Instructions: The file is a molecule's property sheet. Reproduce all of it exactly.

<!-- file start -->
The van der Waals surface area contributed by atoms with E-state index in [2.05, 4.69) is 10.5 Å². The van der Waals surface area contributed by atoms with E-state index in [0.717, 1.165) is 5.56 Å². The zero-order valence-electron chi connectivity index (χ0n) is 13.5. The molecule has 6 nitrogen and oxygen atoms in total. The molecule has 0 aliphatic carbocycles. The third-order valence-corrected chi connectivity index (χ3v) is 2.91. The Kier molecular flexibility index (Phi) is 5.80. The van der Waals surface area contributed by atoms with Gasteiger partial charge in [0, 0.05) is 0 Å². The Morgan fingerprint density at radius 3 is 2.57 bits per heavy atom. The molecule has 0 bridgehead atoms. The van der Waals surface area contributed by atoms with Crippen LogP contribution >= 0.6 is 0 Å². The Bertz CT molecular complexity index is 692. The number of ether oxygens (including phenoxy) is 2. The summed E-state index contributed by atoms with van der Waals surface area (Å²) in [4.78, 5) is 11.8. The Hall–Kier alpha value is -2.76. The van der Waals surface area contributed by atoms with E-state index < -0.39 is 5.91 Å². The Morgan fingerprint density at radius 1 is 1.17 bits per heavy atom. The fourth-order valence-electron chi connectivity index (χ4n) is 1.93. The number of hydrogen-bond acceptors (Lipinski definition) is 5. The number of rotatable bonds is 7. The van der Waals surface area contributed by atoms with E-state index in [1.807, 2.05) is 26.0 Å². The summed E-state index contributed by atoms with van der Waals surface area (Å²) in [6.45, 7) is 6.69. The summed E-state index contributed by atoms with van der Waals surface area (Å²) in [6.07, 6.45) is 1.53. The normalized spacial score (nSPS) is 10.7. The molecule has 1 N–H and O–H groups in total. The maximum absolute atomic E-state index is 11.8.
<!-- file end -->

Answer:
The van der Waals surface area contributed by atoms with E-state index in [2.05, 4.69) is 10.5 Å². The van der Waals surface area contributed by atoms with E-state index in [0.717, 1.165) is 5.56 Å². The zero-order valence-electron chi connectivity index (χ0n) is 13.5. The molecule has 6 nitrogen and oxygen atoms in total. The molecule has 0 aliphatic carbocycles. The third-order valence-corrected chi connectivity index (χ3v) is 2.91. The Kier molecular flexibility index (Phi) is 5.80. The van der Waals surface area contributed by atoms with Gasteiger partial charge in [0, 0.05) is 0 Å². The Morgan fingerprint density at radius 3 is 2.57 bits per heavy atom. The molecule has 0 bridgehead atoms. The van der Waals surface area contributed by atoms with Crippen LogP contribution >= 0.6 is 0 Å². The Bertz CT molecular complexity index is 692. The number of ether oxygens (including phenoxy) is 2. The summed E-state index contributed by atoms with van der Waals surface area (Å²) in [4.78, 5) is 11.8. The Hall–Kier alpha value is -2.76. The van der Waals surface area contributed by atoms with E-state index < -0.39 is 5.91 Å². The Morgan fingerprint density at radius 1 is 1.17 bits per heavy atom. The fourth-order valence-electron chi connectivity index (χ4n) is 1.93. The number of hydrogen-bond acceptors (Lipinski definition) is 5. The number of rotatable bonds is 7. The van der Waals surface area contributed by atoms with E-state index in [1.807, 2.05) is 26.0 Å². The summed E-state index contributed by atoms with van der Waals surface area (Å²) in [6.45, 7) is 6.69. The summed E-state index contributed by atoms with van der Waals surface area (Å²) in [6.07, 6.45) is 1.53. The normalized spacial score (nSPS) is 10.7. The molecule has 1 N–H and O–H groups in total. The maximum absolute atomic E-state index is 11.8.